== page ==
Connection

We can almost do everything by defining a bunch of tensors, and operate on the tensors with different operations sequentially. The computation logic can be implemented by connecting operations with tensors, which forms a bi-partite graph (operations never connects directly to other operations, nor do tensors).

How to execute the calculation sequence stored in the graph?

We want the operations to operate when and only when all its inputs are ready. We need a counter for the operation, so when each input is ready it would trigger a +1 on the counter. When the counter reaches the number of the inputs, a ready signal is emitted by the operation, and the operation starts to operate.

The same thing happens to tensor, we want the tensor to emit ready signal only when results have been received from all the incoming operations. Thus a counter is also needed for each tensor.

Counter is not part of either operation or tensor, but it is needed when executing the graph. That's why Op and Blob are introduced here as wrappers of operation and tensor respectively. So that the counter can be stored in Op/Blob. In purine, the computation logic is stored in the bipartite graph consisting of Ops and Blobs.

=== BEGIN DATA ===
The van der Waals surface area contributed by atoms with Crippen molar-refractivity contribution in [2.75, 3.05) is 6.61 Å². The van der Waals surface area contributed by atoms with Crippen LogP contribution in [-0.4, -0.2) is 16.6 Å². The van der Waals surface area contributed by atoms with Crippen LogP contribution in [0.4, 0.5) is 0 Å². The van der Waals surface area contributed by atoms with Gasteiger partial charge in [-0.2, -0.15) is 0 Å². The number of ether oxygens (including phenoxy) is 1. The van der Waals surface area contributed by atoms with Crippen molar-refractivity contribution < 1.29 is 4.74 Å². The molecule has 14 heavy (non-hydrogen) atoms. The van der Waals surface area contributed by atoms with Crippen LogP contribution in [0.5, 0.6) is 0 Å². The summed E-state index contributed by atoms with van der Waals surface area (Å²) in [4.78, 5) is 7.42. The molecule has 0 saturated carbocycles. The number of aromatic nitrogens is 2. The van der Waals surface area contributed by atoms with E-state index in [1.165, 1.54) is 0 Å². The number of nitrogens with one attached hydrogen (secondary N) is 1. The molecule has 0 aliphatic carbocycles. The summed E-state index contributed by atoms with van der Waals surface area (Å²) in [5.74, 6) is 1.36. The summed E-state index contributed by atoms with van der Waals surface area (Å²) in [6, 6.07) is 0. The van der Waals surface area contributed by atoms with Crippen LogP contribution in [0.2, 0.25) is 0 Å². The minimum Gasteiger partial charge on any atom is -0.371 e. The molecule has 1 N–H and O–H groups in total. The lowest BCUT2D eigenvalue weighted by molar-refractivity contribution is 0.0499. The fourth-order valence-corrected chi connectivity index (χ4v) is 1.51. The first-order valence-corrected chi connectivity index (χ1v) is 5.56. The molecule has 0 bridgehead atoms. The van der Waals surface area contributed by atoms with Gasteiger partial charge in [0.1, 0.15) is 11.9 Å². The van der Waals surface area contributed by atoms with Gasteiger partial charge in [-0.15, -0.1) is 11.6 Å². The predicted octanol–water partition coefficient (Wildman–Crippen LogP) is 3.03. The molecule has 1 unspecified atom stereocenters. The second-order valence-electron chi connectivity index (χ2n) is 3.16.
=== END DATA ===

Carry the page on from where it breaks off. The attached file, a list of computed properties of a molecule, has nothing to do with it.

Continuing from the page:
Connection types:

  1. { tensor } >> Op

  2. Op >> { tensor }

  3. { tensor } >> Connectable

  4. Connectable >> { tensor }

  5. Connectable >> Connectable

The >> operator works through calling the set_input and set_output function in Connectable.

Example to construct a graph.

First construct a runnable.

Runnable run;

create nodes in the runnable.

Blob* bottom = run.create("bottom_name", Size{128, 10, 1, 1});
Blob* weight = run.create("weight_name", Size(16, 10, 1, 1));

Op<Inner>* inner_prod = run.create<Inner>("inner_prod_name", "main", Inner::param_tuple());
// param_tuple is typedefed in the class `Inner`. It is a typedef of tuple<...>.
// It lists the arguments needed when constructing the operation.
// In the case the `Inner` operation does not need any argument.

Blob* top = run.create("top_name", Size(128, 16, 1, 1));
// connect them
vector<Blob*>{ bottom, weight } >> *inner_prod >> vector<Blob*>{ top };

// call run
run.run();
// the graph will be executed (from sources to sinks). But of course you want to set initial values to the Blobs in the real case.

Examples

There are two examples under the examples folder.

  1. Network in Network on the CIFAR10 dataset which achieves 10.4% error rate.

  2. GoogLeNet. We run the googlenet on 12 GPUs using data parallelism. it is able to converge in 20 hours (If your GPU are highend ones which are more stable in temperature, it could be reduced to 17 hours). The error rate is 12.7% (Higher performance may require some tuning as the batch size is quite big as compared to caffe's setting.)

Data parallelism is used in both the above examples, because the fully connected layers are replaced by a global pooling layer, thus the parameter number is small and suitable for data parallelism.

License

Purine is released under the BSD 2-Clause license.